You may not have heard of hedge fund manager Michael Masters- but he has gone from unemployed stockbroker to the founder and managing member of the now-$4 billion Masters Capital Management fund. So when he makes a significant stock move, it’s worth tracking. In the second quarter, SEC forms reveal that Masters made two key trades on exploding Transenterix Inc (NYSEAMERICAN:TRXC) and Gilead Sciences, Inc. (NASDAQ:GILD). But before we take a closer look at these 2 stocks, let’s first explore Masters strategy to success.
After five years as a broker, Masters reached peak frustration. He decided to start his own hedge fund. In order to raise start-up capital he sold ten 1-percent shares in his new company at just $7,000 per share. This has been a great deal for those initial investors as the fund has achieved an average annual compounded return of 86%, with only three losing months. And his colleagues speak of Masters’ dedication and focus- he is known to lock himself in the trading room and refuses to accept phone calls during trading hours. When asked why Masters, nicknamed ‘big sloppy’ because of his height, is so impressive, one colleague says: “First, his integrity; second, his morality; and third, his determination to succeed.”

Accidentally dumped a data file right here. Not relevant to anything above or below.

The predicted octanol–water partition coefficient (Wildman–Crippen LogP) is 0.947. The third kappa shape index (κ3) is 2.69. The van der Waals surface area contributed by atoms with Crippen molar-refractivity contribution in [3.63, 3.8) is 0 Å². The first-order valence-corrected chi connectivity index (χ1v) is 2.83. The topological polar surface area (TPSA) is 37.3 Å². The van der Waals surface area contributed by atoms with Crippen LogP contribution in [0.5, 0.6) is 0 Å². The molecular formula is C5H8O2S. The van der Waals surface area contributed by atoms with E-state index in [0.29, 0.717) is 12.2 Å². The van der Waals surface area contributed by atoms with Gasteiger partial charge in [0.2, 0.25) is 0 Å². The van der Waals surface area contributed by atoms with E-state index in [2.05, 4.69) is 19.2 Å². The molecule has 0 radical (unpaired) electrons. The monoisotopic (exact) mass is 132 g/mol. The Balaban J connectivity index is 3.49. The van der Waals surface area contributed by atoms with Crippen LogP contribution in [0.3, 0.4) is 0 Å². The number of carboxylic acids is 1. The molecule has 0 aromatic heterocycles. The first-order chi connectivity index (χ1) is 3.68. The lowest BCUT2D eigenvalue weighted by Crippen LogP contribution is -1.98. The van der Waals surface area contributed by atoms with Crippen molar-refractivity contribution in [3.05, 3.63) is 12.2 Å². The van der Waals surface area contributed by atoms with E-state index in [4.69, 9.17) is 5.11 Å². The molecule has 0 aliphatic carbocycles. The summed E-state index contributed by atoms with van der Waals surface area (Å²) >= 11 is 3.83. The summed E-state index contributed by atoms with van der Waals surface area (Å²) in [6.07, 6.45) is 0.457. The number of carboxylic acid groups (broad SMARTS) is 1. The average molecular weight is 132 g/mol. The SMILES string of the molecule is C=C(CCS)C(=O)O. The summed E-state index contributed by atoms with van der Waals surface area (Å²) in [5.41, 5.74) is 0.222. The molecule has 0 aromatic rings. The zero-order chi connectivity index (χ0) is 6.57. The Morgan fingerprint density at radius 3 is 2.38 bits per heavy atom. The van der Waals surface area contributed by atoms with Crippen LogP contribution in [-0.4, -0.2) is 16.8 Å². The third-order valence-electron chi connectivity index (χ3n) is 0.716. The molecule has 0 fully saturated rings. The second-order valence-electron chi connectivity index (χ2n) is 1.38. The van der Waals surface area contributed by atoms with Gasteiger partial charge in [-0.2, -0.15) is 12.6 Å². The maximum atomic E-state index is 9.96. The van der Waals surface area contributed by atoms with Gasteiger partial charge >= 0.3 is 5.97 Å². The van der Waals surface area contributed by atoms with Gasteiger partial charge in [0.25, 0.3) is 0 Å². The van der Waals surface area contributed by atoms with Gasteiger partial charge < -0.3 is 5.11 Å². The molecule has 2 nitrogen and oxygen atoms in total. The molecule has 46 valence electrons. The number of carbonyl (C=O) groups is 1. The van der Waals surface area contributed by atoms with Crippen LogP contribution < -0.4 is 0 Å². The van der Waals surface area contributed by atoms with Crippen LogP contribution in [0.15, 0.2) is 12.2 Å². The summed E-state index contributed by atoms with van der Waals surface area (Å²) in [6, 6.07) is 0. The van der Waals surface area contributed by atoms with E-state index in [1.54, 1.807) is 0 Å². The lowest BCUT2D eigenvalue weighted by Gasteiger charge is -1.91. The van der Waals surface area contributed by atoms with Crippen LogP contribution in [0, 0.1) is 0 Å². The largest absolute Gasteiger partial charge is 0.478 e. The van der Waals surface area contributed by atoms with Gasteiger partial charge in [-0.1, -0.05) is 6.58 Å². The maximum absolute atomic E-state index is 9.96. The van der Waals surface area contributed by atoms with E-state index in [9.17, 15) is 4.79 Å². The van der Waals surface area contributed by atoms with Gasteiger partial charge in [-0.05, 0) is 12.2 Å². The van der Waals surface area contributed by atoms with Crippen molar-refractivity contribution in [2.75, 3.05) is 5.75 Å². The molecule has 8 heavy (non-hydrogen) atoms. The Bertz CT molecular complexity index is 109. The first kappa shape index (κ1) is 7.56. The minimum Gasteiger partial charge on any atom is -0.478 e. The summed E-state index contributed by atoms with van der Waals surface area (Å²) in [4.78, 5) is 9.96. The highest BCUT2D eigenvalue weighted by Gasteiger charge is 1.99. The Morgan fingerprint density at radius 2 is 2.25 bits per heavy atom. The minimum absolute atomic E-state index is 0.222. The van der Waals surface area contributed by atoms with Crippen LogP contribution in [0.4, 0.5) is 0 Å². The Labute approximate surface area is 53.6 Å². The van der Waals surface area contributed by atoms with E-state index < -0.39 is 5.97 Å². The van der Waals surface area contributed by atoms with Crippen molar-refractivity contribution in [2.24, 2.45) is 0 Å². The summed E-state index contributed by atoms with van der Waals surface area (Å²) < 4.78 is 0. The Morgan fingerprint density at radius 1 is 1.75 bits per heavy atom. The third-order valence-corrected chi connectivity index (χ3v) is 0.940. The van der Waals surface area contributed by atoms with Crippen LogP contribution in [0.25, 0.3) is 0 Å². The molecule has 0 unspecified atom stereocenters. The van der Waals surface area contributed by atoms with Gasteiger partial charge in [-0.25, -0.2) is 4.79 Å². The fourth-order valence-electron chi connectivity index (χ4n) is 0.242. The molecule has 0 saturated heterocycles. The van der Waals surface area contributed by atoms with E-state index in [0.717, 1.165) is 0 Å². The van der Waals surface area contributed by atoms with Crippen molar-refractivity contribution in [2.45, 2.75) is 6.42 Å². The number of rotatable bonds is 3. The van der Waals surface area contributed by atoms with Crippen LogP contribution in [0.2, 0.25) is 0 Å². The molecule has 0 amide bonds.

Masters himself has been open about his advice for stock market investors. Boiling down his approach into four main points results in the following: learn from experience, develop your trading philosophy, define high probability trades and have a plan. This includes a plan for liquidating trades- which for Masters can be when a catalyst has not materialized or the profit goal has been achieved. In fact, looking for catalysts is key to Masters whole strategy. He says “our whole focus is looking for catalysts. It’s not just part of our strategy; it is our strategy.” He then uses time stops to make a decision: “For every trade I put on, 1 have a time window within which the trade should work, if something doesn’t happen within the time stop, the market is probably not going to discount that event.”